Independent studies allow the student to explore an academic opportunity or interest that is not available through regular coursework. What is unique about an independent study as opposed to a regular class is that it is uniquely tailored to your interests and academic pursuits. For example, if you are interested in one specific branch of philosophy, like moral philosophy (ethics), but there is not a class that focuses on just that, you can approach your academic supervisor and they will help place you in an independent study.
One of the nice things about having an independent study is that it is self-paced. It is not like a regular class where you meet two or three times for x-amount of time. Rather, you meet once a week, at a time that works well for both you and the professor, and the meeting can go for however long or short it needs to. This also means that there is not a rush to cover a certain amount of material each class. Instead, you go at the pace you are comfortable with. You are able to focus and go into depth on certain concepts that intrigue or confuse you. For example, in my independent study on biblical Greek, sometimes I need to spend 30 or 40 minutes on one passage. And what is really nice is that there is not that feeling of needing to be in a hurry or needing to nod your head as though you understand when in reality, you do not. Everything is set up at your pace; if you need to spend longer on one thing, it is okay and is encouraged.
Independent studies are great for developing a strong sense of responsibility.
In an independent study, you are responsible for coming to the class. You are responsible for doing the work, more so than in regular classes. In a regular class, if you do not do the reading for one class, you can stay under the radar and not participate for that class period. But in an independent study, you cannot rely on anyone else to cover for you not reading or doing the work because the nature of an independent study is that it is just you and the professor having a conversation, but you, the student, are leading it. If you show up to the independent study and you are not prepared, the professor will know it. You are responsible for all of your work.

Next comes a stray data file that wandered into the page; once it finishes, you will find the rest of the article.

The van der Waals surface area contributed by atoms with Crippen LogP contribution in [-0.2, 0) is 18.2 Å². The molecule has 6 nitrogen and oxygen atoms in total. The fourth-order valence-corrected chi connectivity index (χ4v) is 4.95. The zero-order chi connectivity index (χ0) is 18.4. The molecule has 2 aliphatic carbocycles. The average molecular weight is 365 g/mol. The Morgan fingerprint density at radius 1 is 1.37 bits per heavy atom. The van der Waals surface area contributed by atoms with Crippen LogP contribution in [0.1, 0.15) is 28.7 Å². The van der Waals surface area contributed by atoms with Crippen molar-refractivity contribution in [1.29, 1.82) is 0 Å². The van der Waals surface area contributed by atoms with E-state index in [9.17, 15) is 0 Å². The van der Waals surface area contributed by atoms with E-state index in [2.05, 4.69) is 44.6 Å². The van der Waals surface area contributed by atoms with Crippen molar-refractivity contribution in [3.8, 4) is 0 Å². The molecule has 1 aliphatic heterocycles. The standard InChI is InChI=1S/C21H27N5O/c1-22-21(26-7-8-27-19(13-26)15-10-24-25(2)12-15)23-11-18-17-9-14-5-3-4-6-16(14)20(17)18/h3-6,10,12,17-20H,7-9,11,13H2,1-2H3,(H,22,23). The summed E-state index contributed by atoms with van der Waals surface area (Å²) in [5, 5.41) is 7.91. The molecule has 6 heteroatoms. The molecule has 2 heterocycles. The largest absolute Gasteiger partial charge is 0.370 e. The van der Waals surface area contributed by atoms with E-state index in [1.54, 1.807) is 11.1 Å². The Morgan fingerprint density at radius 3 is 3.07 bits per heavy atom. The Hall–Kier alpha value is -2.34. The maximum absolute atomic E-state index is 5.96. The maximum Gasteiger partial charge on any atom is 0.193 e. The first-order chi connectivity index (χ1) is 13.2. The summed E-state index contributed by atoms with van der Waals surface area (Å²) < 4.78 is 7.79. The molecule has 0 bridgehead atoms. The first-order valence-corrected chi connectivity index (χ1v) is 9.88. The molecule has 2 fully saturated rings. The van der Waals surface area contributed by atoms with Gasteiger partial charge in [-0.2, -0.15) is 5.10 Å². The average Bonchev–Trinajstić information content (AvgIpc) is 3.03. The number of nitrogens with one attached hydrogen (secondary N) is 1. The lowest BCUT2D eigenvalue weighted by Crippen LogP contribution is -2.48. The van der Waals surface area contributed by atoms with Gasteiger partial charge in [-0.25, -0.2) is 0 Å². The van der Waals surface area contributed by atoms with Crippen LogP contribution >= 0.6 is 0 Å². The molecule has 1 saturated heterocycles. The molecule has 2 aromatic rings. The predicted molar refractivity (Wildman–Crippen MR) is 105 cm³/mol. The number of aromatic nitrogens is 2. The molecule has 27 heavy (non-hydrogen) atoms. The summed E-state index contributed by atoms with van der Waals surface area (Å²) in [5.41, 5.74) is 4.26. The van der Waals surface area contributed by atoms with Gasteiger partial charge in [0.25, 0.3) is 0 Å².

An independent study also causes you to wrestle with the material more than a regular class does. It requires you to foster a questioning attitude rather than a passive accepting attitude. It forces you to be original in your ideas and arguments. If you do not agree with someone, you have to give your own reasons why. It helps develop your ability to think critically about the text.
Another wonderful aspect of having an independent study is that it gives you the ability to build a strong relationship with the professor when you otherwise would not have, as one student in a regular class of twenty or more. This allows the professor to gauge what your needs are as the student, and better conform to those needs. Instead of having a lecture, you have a conversation about something you both are interested in.
This student-professor relationship becomes more of a friendship because you both are studying and discussing something that you care about and are interested in. What better way to explore a subject than with a person who is more knowledgeable than you and who is also your friend?